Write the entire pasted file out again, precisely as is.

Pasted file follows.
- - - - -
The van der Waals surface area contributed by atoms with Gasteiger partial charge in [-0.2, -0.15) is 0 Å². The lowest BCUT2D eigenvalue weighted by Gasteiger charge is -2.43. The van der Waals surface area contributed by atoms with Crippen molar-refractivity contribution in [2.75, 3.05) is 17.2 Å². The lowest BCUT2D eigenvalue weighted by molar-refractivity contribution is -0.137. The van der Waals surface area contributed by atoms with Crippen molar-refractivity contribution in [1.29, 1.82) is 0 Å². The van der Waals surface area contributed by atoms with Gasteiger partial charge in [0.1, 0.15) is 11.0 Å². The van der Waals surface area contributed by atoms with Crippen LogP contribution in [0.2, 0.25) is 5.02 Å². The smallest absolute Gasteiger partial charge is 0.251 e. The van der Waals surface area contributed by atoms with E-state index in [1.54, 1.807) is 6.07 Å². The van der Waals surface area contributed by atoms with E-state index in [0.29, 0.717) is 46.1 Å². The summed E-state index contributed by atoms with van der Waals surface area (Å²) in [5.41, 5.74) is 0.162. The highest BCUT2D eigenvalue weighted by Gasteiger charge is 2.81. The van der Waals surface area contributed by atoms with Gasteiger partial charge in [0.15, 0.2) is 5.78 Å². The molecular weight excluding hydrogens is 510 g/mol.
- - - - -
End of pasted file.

The van der Waals surface area contributed by atoms with Gasteiger partial charge in [-0.2, -0.15) is 0 Å². The lowest BCUT2D eigenvalue weighted by Gasteiger charge is -2.43. The van der Waals surface area contributed by atoms with Crippen molar-refractivity contribution in [2.75, 3.05) is 17.2 Å². The lowest BCUT2D eigenvalue weighted by molar-refractivity contribution is -0.137. The van der Waals surface area contributed by atoms with Crippen molar-refractivity contribution in [1.29, 1.82) is 0 Å². The van der Waals surface area contributed by atoms with Gasteiger partial charge in [0.1, 0.15) is 11.0 Å². The van der Waals surface area contributed by atoms with Crippen LogP contribution in [0.2, 0.25) is 5.02 Å². The smallest absolute Gasteiger partial charge is 0.251 e. The van der Waals surface area contributed by atoms with E-state index in [1.54, 1.807) is 6.07 Å². The van der Waals surface area contributed by atoms with E-state index in [0.29, 0.717) is 46.1 Å². The summed E-state index contributed by atoms with van der Waals surface area (Å²) in [5.41, 5.74) is 0.162. The highest BCUT2D eigenvalue weighted by Gasteiger charge is 2.81. The van der Waals surface area contributed by atoms with Gasteiger partial charge in [0.15, 0.2) is 5.78 Å². The molecular weight excluding hydrogens is 510 g/mol.